A Review of Journal Of A Black Queer Nurse by Britney Daniels
Britney Daniels’ Journal of A Black Queer Nurse, forthcoming from Common Notions in May 2023, promises to deliver, and it does. Daniels is a conversational, likable writer from start to finish, but the stories she tells are far from easy to read. Told in a series of quick, bite-size vignettes, each micro narrative is the story of one experience that Daniels has had while living as a black, visibly queer, tattooed travel nurse, working all over the country at different hospitals. Daniels carefully reports on instances of painful discrimination she has faced at the hands of doctors, other nurses, and patients, smoothly pulling together a lifetime of facing racism into one powerful narrative. “Nursing is the number one most trusted profession,” says Daniels, which is why these narratives are so important. How can we advance as a society if this is how we treat our most selfless and trusted healthcare workers? How can we eliminate bias if it is so deeply entrenched into the ways we work and live?
Each vignette is processed down to its core elements, like journal entries; Daniels makes mention of the actual journals she kept while working during this time period, which is where the material for this book came from. Daniels has efficiently streamlined her writing, and these chapters tell many different stories, like memories, in little, distilled moments. From the hospital in Texas where they are so short-staffed that Daniels is made to work twelve-hour shifts without a break, to the intoxicated and belligerent patients in Southern California who yell racial slurs at her, Daniels’ is consistently engaging, but also thoughtful. She constantly asks, Would this have happened to me if I was not a Black woman? and often, the answer is no. This question animates the whole book, and as we learn more about her experiences, we see how the entire health system is peppered with inequity.
In certain moments, the book is hard to read—the insults and injustice that Daniels is made to face over her career seem unfair, cruel, and at times, nonsensical. The ugly face of racism is clearly defined, and Daniels is professional throughout all of it, stopping to educate people when appropriate, and consistently advocating for herself and other marginalized groups. The day-to-day work of a nurse is grueling, and Daniels never falters. But at other times, the book seems to repeat itself. At the end, Daniels does not present solutions. This is simply record keeping, and she states plainly in her final chapter: “This is not a book for nurses. This is a book for everyone. This is a book for us.” The universality of her story cannot be ignored, but from her jumble of narratives, there leaves something to be desired—although she asks for a kinder world, and certainly deserves one after all the hardship she has endured and preserved, the thread of the book occasionally feels repetitive, like a snake eating its own tail. “This is just the beginning of our journey,” she says. And it is. There is so much more work to do, and these journals are record-keeping, as well as an outcry—an incredibly important function. Her bravery and candor cannot be overlooked, even if she occasionally repeats herself..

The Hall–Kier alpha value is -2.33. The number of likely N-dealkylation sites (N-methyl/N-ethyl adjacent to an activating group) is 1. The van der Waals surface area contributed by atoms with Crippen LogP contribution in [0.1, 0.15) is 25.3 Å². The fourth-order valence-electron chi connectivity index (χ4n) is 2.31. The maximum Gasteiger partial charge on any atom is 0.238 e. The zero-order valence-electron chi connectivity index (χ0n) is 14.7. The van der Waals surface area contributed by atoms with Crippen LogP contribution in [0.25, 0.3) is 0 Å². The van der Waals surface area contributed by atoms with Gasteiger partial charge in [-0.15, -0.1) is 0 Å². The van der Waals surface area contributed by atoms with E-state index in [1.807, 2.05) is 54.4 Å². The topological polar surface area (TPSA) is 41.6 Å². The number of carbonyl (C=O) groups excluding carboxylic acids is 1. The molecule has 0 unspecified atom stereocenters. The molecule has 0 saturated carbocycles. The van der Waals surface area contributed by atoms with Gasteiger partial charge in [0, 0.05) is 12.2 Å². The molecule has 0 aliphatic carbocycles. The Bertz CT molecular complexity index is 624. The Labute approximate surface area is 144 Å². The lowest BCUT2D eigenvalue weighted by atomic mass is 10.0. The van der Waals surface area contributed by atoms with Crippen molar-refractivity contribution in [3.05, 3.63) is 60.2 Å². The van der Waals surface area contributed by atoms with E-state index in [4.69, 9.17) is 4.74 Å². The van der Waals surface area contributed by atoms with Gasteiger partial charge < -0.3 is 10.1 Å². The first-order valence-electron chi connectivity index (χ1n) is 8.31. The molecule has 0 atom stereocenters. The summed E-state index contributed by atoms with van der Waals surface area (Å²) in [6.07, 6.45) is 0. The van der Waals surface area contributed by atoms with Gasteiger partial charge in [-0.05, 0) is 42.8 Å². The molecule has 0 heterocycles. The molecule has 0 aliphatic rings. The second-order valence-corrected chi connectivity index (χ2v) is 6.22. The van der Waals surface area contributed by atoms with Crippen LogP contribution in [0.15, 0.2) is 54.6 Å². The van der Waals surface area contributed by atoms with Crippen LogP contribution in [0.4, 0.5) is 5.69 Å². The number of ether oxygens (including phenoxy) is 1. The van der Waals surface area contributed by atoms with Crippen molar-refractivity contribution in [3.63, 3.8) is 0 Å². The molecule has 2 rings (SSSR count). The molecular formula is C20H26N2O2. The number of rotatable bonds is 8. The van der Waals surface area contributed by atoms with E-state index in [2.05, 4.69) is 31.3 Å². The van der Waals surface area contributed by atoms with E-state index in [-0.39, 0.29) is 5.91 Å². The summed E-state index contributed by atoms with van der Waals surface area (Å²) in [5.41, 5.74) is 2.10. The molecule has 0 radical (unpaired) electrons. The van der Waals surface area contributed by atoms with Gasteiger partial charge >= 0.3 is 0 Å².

Like Daniels, I want a kinder world. And like Daniels, I believe that education is the key to justice. Some of the most inspiring parts of this written history are when Daniels is simply just trying to become a nurse: navigating toxic relationships, working through the education system, working as a tech and firefighter, and fighting to do what she does best, which is help people through the worst day of their lives. Time and time again, and without pretense, Daniels proves herself not as a saint or a martyr, but a timeless example of what it means to be a compassionate human being—something you would expect (and hope) to see more of in the healthcare profession. Daniels does all of this, and more, and by sharing these stories, she is showing her readers that there is a way out. It’s a person-by-person project. Hopefully, as her book touches more people, the systematic forces that have worked against her begin to unravel, and we find that kinder world. It’s there, but we might have to build it ourselves.
Britney Daniels, RN, MSN is a Black queer travel nurse and social advocate who has worked in hospital emergency rooms all over the US. Daniels holds a bachelor’s and master’s degree in nursing with a concentration in nursing leadership. She is currently working on her Doctorate of Nursing Practice degree. Britney lives in Chicago with her wife, Saria, and their two dogs, Batman and Momo. This is her first book.
Journal of A Black Queer Nurse is available now from Common Notions.
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